However, by 2009, the wolf population in the study grid was nearly 100. At the same time, and not coincidentally, according to Mech, less than 25 percent of cow moose had a living calf. Also, it was observed that by then only 14 percent of the overall moose population were calves, half of what it was only six years earlier.

Mark Morrison

The Free Press–Serving South-Central Minnesota

Morrison: De-listing gray wolves may save Minnesota’s moose

Depending on who you talk to, Minnesota’s most iconic mammal is either the moose or the gray wolf.

Getting folks of either persuasion together for a discussion on the topic can sometimes get downright heated.

That’s because many moose hunters and observers know that a recent scientific study by Dr. L.David Mech bore out the fact that gray wolves kill many moose calves within days of their births. Lovers of gray wolves disagree with those findings and see the animals as unique symbols of northern Minnesota, who need no population management.

My own experiences with wolves, while anecdotal, shows striking similarities to Dr. Mech’s findings. That’s because my frequent hunting partner, Paul Ziegler and I spent almost every September, from 1992 to 2007, hunting black bears in Minnesota’s Arrowhead region.

Hunting bruins requires placing bait stations to draw the reclusive critters from their dark-woods haunts to pre-scouted stand sites. Many of the trails we traveled were not suitable for even 4×4 trucks, so we utilized Paul’s ATV to run narrow trails to get reasonably close to our stand sites.

This meant amassing many miles on the machine and seeing a lot of northern Minnesota’s dark-timbered region. It also allowed us time to spot many animals of the north from whitetail deer, bears, moose and gray wolves.

When we began hunting bears, it was rare to witness a wolf. Matter of fact, anytime one was spotted we considered it fortunate as the big predators were so reclusive.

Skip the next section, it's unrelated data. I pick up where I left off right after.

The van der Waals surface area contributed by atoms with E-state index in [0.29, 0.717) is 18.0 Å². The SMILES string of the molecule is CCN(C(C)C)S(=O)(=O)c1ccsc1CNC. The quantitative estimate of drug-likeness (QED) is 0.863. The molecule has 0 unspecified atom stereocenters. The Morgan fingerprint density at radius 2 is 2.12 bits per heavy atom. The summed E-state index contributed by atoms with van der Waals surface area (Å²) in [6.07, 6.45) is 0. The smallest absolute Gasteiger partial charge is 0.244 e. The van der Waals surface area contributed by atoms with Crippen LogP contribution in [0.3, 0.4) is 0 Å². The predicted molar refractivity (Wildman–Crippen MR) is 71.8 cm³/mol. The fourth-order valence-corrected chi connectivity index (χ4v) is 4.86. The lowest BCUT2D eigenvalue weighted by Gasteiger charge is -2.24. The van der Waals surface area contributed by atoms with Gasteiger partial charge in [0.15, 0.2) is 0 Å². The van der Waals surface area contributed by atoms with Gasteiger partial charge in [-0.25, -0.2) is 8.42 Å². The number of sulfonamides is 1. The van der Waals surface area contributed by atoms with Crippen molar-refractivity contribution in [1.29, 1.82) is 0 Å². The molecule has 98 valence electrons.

That all changed as the years passed. By 1999, it wasn’t unusual to see a wolf every few hours while running backroad baits, and wolves became regular visitors to our baits, small packs sometimes howling vociferously only yards from our stands.

One year, I spent many hours perched in a birch tree watching, and sometimes videotaping, wolves as they visited the bait. At the time, I felt lucky to observe wolves interacting with other pack members and spent many evenings in the closing darkness listening to packs howl. Even back then, we hypothesized how the burgeoning gray wolf population would affect prey species like deer and moose.

In the case of moose, we now know exactly how it has affected their numbers. According to Mech’s study, wolf numbers in his Arrowhead study region were 50 to 65 animals. At that time moose were doing well, and calf to cow ratios were above 50 percent.

However, by 2009, the wolf population in the study grid was nearly 100. At the same time, and not coincidentally, according to Mech, less than 25 percent of cow moose had a living calf. Also, it was observed that by then only 14 percent of the overall moose population were calves, half of what it was only six years earlier.

Many wolf advocates believe that climate change is the main determiner of moose mortality. That theory was debunked by other studies similar to Mech’s that took place in Ontario, Canada.

Interestingly, Mech learned that wolf densities in neighboring Ontario were one-third less than in Minnesota. Cows accompanied by calves were that much higher in Ontario. Mech’s study, combined with the Ontario studies, offers compelling, if not obvious, evidence that wolf populations, not warming trends, significantly impact moose numbers, especially calf moose.

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